The latest report from the U.S. Bureau of Labor Statistics (BLS) indicates the U.S. unemployment rate has recently fallen to 4%. Most economists agree that full employment or the natural rate of unemployment is between 4.1% and 4.7%.
U.S. employers are having difficulty finding qualified employees.
With the current unemployment rate at historic post World War II low points, U.S. employers are having difficulty finding qualified employees to fill a record 6.7 million job openings. What does this mean for the U.S. economy? For the first time, according to the BLS, job openings exceed the number of people currently classified as unemployed (6.0M). According to a recent article in Barron’s, this labor shortage is predicted to last for decades, as the country’s demand for goods and services will continue to grow faster than the workforce.
There is a shortage of adults working or actively seeking work.
The shortage of workers is compounded by the fact that labor force participation (adults working or actively seeking work) has dropped from 67% of the adult population in 2000 to 63% in 2018. According to Dr. Bill Conerly, writing for Forbes, the working age population over the next decade will be the lowest since the Civil War. The decline in available labor is due to a historic combination of demographic trends and social issues, such as immigration policy, poverty rates, the opioid crisis, and the growth in U.S. prison populations.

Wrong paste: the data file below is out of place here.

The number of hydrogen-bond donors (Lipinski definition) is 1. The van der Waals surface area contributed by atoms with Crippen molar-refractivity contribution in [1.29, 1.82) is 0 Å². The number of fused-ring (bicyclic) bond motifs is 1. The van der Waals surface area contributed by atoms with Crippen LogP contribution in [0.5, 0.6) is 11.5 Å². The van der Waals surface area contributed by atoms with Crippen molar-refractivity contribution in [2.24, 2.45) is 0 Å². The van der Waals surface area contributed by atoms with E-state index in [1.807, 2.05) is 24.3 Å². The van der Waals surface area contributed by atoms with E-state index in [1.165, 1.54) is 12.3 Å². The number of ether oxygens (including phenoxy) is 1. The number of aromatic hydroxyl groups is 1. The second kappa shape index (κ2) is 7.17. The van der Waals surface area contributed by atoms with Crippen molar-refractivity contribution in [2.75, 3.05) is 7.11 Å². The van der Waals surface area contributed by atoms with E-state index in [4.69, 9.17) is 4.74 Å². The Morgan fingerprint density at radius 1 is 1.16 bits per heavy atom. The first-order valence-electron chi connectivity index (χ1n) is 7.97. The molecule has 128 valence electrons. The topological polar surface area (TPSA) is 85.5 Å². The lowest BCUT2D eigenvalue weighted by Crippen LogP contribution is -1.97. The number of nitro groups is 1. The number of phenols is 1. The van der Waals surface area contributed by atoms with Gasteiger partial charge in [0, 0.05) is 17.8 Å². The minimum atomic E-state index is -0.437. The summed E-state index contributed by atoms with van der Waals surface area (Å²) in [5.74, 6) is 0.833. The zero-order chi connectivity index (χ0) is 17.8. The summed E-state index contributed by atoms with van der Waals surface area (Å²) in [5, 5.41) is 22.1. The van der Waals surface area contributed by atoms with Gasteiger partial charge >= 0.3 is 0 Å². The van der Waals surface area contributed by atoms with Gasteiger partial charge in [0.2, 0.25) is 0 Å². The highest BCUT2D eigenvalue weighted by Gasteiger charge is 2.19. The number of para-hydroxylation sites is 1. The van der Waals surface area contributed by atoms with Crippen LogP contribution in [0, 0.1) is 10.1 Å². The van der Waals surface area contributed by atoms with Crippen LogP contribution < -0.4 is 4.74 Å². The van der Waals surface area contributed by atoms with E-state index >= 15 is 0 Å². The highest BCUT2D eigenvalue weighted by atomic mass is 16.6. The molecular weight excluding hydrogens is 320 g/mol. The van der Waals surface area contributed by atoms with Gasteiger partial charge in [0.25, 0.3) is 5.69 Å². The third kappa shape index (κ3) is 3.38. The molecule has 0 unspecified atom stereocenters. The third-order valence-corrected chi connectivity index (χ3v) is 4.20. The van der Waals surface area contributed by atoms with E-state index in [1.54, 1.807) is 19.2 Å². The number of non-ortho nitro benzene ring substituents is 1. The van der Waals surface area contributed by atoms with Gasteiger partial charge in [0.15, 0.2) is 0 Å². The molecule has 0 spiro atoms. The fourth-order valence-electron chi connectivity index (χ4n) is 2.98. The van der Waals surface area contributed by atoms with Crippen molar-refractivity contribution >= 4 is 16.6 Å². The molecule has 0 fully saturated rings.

The key to ensuring future U.S. economic growth is to bring traditionally marginalized or underemployed adults into the workforce.
Fourteen percent of adults in the United States struggle with low reading, writing, and basic math skills. This includes adults that have less than a high school education, former prisoners, and non-native English speakers.
In order to effectively incorporate these adults into the workforce, three key points need to be addressed:
- Access – We must increase access to resources for adults who want to improve their skills in literacy, numeracy, digital proficiency, and workforce preparedness or soft skills. This can be accomplished by expanding adult education classes in community based organizations, libraries, junior colleges, faith based organizations, and prisons.
- Funding – We must increase funding for adult basic education through government programs and the private sector, including employers and foundations. The ProLiteracy white paper, The Case for Investment in Adult Education (2017), featured a longitudinal study that showed significant increases over time in employment and income for disadvantaged adults who participated in adult education programs.
- Policy – There needs to be a policy change at the federal, state and local levels that recognize the importance of adult basic education and the relatively low literacy, numeracy and technology skills U.S. adults have compared to other developed countries (PIAAC 2013). If the U.S. plans for future economic growth, policy at all levels will need to outline support and growth of adult basic education to grow the labor force.
To summarize; Increased access and funding for adult basic education resources and a change in public policy, including increased participation of the private sector in adult basic education, will directly impact all Americans by contributing to a healthy economy through increased employment and reduced public assistance.